Paramount Parks Era (1992 - 2006)[edit]

Logo used from 2003 until its sale to Cedar Fair.

Three years later Paramount Communications (formerly Gulf+Western), the owners of Paramount Pictures, sought to join other entertainment companies as a theme park owner. The company acquired Kings Entertainment, owner of three parks including Great America, and one other park for $400 million and created Paramount Parks. Viacom, the parent of MTV Networks (including Nickelodeon), then bought Paramount in 1994, allowing Nickelodeon theming and merchandise into the park as well. During the Paramount era, attractions from the Action FX Theatre, Nickelodeon Splat City (later Nickelodeon Central), Drop Zone Stunt Tower, Invertigo, and many more modern thrill ride attractions were added in. Unfortunately because the park was literally landlocked being in the center of Silicon Valley, several rides including the classic train ride and the Sky Whirl, a Marriott's Great America signature attraction, were removed to make way for newer attractions.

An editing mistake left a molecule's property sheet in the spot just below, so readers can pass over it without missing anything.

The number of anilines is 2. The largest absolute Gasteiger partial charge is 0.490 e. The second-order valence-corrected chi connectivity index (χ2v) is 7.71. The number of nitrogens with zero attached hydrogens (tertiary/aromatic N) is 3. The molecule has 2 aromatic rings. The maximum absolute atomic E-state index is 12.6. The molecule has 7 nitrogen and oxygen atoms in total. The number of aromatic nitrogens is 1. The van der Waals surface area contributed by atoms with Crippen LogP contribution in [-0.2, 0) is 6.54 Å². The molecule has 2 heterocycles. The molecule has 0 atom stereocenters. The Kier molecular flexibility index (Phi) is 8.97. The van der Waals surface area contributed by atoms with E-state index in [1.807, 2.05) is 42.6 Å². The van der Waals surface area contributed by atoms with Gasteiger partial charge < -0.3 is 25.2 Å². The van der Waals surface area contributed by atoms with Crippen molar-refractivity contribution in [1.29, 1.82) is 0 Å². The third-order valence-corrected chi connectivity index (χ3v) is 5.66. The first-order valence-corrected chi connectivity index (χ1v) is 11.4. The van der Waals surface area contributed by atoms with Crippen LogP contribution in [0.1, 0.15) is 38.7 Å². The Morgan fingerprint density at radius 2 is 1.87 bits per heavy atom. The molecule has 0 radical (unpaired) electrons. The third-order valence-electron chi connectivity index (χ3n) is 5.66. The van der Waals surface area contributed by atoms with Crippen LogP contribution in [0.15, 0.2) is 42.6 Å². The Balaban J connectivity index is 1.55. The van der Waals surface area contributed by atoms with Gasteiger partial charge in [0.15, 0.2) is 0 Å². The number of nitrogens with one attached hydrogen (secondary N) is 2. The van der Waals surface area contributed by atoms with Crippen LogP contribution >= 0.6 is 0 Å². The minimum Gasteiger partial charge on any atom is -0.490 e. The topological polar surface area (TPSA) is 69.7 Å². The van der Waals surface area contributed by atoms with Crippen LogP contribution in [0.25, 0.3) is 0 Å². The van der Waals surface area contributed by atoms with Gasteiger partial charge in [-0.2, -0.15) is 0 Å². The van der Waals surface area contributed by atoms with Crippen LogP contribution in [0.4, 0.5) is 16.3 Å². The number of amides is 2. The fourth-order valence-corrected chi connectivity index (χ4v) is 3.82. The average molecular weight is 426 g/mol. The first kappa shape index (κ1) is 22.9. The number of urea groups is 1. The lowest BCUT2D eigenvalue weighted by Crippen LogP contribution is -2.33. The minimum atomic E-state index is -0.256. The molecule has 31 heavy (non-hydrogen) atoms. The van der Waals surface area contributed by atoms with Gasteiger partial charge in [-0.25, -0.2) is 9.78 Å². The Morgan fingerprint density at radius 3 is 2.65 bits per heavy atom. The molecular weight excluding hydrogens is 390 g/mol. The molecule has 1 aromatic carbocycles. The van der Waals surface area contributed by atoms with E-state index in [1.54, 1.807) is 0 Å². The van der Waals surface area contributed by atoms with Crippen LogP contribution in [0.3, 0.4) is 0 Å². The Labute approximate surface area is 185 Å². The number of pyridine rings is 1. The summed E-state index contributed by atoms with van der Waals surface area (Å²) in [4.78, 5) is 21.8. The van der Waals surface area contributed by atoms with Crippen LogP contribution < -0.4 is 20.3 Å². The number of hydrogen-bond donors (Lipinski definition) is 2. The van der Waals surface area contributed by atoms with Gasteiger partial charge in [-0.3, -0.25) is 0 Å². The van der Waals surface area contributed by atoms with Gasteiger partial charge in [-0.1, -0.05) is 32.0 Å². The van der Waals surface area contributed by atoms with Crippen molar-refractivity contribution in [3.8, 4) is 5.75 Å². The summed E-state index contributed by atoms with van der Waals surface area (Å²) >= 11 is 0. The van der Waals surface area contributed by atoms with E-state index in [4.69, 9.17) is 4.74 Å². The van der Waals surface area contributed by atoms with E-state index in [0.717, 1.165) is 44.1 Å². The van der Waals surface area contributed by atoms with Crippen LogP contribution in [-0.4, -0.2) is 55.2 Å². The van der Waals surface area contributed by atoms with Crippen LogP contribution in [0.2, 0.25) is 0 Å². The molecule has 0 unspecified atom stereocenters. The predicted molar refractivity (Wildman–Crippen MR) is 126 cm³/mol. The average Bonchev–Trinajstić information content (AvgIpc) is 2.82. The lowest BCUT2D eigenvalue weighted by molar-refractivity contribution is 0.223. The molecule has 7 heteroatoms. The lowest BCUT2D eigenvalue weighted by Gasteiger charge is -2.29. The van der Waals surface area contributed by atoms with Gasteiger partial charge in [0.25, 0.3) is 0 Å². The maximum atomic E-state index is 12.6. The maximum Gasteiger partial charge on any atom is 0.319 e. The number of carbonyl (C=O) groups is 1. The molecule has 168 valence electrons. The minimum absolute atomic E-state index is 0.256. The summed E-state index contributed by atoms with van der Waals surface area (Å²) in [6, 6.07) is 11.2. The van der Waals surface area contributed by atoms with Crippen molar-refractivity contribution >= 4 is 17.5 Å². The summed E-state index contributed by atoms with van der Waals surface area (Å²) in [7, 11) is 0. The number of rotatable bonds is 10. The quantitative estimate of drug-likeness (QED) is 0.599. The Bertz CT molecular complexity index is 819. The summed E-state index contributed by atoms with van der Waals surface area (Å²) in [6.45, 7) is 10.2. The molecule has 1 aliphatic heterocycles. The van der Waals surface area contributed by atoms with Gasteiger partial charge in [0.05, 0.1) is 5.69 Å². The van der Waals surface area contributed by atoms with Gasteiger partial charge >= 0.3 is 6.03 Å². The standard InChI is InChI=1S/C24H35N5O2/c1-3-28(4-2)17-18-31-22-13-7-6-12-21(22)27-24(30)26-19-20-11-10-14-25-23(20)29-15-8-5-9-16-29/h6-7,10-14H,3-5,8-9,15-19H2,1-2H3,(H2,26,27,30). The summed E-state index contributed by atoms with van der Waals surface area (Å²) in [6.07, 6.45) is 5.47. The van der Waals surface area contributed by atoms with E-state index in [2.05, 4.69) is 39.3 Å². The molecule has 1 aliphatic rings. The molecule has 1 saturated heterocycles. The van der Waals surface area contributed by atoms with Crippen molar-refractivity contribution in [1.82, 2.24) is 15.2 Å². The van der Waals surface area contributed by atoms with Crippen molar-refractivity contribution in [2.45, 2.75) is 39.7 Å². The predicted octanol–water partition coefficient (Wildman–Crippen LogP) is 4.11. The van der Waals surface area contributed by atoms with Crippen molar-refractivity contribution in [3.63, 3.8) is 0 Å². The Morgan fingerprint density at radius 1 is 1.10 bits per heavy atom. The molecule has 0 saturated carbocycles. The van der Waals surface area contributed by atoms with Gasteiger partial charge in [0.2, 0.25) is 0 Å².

In its last years as a Paramount Park, Great America was co-owned with several broadcasting stations in the Bay Area, including KPIX-TV and KBCW.

Cedar Fair Entertainment Company (2006 – Present)[edit]

Logo used in 2006. This logo is still seen on the litter bins in and around California's Great America.

After Viacom and CBS Corporation split, Paramount Parks became part of CBS. The merger did not last long, as CBS announced plans to sell the theme park division.